Novatianism was a sect that split from mainstream Christianity in the 3rd century. The sect was more or less extinct by the 8th century. The Novatianists preferred to call themselves katharoi, literally meaning “clean.” Novatianism split from Roman Christianity over a dispute regarding apostasy and how to deal with church members who had committed grievous sins. While in agreement on all other doctrinal points, Novatianism differed on issues of apostasy and church authority.
During a period of heavy persecution in the 3rd century, Fabian, the Bishop of Rome, was martyred. The persecution left church leadership in a bit of a shambles, and there were disagreements over how to restore it. One of the key disagreements was how to handle those who had professed faith prior to the persecution but denied Christ under duress. Most bishops favored some form of reconciliation, with different views on what kind of penance would be required. Cyprian of Carthage led the movement to re-admit into the church these “lapsed” Christians who had fallen away during the persecution.
Novatian, however, strongly disagreed with Cyprian. According to Novatian, anyone who denied Christ, even under persecution, could not be forgiven by the church. Strictly speaking, he held they might possibly be forgiven by God, but such forgiveness could not be offered by the church itself. In essence, Novatian claimed that in certain instances the earthly church had no right to offer absolution.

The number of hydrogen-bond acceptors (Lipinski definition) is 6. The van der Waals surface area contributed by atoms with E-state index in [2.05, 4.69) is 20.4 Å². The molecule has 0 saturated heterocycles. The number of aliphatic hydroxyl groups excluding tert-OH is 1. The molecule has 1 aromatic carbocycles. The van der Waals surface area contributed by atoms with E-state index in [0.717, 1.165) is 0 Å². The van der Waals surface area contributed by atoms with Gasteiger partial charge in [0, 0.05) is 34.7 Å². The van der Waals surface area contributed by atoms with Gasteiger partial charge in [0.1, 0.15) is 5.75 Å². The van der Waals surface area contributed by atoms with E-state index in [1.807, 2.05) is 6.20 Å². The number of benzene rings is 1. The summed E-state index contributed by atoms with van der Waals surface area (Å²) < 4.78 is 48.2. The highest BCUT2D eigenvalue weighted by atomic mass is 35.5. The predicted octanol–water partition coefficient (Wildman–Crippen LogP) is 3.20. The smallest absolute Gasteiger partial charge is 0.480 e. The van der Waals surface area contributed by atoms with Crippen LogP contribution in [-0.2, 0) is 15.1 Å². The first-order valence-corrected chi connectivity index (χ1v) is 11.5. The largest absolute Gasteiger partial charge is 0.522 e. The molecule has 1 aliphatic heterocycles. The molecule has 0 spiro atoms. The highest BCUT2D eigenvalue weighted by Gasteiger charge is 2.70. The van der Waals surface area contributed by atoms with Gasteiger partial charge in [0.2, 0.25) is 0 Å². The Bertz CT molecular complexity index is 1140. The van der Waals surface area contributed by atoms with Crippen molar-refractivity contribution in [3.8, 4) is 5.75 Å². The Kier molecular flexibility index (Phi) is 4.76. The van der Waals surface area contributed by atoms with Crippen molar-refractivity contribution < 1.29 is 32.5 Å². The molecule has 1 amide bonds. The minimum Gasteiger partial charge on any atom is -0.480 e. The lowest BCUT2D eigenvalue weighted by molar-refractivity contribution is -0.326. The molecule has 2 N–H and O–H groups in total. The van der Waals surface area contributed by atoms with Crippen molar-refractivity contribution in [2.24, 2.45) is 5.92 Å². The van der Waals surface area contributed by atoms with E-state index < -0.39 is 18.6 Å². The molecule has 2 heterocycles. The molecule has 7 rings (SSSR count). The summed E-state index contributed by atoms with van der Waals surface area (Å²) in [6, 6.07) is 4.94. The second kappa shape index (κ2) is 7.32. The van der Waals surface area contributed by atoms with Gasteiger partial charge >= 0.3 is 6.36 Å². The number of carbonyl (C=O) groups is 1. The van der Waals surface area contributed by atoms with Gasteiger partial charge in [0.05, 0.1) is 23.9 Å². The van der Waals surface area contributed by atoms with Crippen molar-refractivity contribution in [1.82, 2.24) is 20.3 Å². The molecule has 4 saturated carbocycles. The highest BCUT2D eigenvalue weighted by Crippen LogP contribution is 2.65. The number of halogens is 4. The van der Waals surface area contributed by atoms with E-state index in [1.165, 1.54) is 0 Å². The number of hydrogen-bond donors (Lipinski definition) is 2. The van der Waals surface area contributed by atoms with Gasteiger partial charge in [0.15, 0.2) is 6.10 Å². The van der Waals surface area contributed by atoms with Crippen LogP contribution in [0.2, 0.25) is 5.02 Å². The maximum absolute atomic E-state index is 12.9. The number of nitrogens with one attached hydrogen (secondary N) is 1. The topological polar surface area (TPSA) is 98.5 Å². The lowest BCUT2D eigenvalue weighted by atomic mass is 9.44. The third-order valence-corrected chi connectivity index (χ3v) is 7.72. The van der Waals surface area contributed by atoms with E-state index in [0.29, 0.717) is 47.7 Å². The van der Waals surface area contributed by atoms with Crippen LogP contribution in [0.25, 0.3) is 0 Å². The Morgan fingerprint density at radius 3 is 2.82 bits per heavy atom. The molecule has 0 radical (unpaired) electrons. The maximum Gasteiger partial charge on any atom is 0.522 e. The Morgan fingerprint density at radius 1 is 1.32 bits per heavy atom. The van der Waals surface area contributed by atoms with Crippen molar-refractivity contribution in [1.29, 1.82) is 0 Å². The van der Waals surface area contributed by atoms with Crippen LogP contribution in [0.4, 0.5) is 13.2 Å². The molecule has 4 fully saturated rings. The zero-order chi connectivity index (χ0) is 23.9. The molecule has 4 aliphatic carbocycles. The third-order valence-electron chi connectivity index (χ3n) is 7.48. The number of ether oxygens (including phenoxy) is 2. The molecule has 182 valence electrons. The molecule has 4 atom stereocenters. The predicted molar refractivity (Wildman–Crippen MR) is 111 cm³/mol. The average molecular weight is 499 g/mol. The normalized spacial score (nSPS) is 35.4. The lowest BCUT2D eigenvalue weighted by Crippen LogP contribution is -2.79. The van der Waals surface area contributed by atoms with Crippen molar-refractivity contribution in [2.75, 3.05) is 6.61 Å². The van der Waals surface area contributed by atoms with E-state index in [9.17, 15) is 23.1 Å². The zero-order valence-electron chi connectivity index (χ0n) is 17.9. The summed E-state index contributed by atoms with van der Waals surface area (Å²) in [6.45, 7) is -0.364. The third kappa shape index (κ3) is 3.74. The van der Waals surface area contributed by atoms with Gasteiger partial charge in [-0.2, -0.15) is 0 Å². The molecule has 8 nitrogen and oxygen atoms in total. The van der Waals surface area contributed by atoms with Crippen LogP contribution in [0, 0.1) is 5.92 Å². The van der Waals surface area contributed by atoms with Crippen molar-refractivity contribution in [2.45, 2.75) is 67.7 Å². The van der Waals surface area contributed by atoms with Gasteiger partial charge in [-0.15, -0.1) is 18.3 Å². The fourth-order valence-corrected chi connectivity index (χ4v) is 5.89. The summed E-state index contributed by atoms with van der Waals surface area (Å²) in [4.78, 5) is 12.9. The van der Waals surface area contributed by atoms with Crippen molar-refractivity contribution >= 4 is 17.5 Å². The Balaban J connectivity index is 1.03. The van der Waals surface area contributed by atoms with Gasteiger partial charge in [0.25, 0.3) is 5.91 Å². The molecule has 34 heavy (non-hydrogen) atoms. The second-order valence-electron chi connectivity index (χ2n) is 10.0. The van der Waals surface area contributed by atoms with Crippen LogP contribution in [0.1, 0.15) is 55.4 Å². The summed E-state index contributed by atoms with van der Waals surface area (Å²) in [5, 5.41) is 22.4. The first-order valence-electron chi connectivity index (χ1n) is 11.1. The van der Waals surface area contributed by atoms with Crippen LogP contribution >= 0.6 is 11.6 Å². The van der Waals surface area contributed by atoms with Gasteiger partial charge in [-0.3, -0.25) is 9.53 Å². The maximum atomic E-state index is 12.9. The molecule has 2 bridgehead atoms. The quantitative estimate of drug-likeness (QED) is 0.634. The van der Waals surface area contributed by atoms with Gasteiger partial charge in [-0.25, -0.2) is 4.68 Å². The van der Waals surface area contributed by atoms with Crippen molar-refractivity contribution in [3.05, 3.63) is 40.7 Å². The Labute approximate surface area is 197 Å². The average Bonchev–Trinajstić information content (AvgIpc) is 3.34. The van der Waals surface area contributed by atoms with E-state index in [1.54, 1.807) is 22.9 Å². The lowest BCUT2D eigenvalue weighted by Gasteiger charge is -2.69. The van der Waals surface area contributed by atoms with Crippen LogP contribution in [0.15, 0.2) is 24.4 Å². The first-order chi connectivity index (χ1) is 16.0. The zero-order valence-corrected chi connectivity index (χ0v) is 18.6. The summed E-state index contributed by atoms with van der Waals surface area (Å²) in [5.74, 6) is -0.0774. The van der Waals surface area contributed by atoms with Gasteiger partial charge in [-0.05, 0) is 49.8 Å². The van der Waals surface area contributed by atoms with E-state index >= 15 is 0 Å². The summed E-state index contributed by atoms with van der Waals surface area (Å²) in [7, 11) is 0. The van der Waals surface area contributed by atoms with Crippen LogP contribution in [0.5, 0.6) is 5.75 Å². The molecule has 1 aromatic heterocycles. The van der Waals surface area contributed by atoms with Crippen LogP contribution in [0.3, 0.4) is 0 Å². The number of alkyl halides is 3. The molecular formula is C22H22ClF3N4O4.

When Cornelius was selected to replace the martyred Fabian, Novatian was incensed—the decision was a direct refutation of his hardline stance on lapsed Christians. In response, Novatian convened with a few other bishops and declared himself the Bishop of Rome. In effect, Novatian attempted to take over the Christian church in opposition to most of the existing leaders. For this action, he was excommunicated, and his teachings were declared heresy.
Novatianism taught that certain sins were “mortal,” at least so far as the earthly church was concerned. Mortal sins included apostasy, adultery, idolatry, and so forth. According to the Novatian view, anyone guilty of such sins was outside the church’s power to offer forgiveness. Such sinners might be pardoned by God, but they could not be admitted back into the congregation nor offered sacraments nor given absolution. Other than this view, the Novatian doctrinal stance was identical to the rest of mainstream Christianity at the time.
Over the next few centuries, adherents of Novatianism experienced varied measures of tolerance and harassment from the orthodox church. Though Emperor Constantine invited representatives of Novatianism to the Council of Nicea, the group’s influence rapidly faded. By the 5th century, Novatianism was all but absent in the Roman Church, and by the 8th century it was extinct among the Eastern Orthodox Church, as well.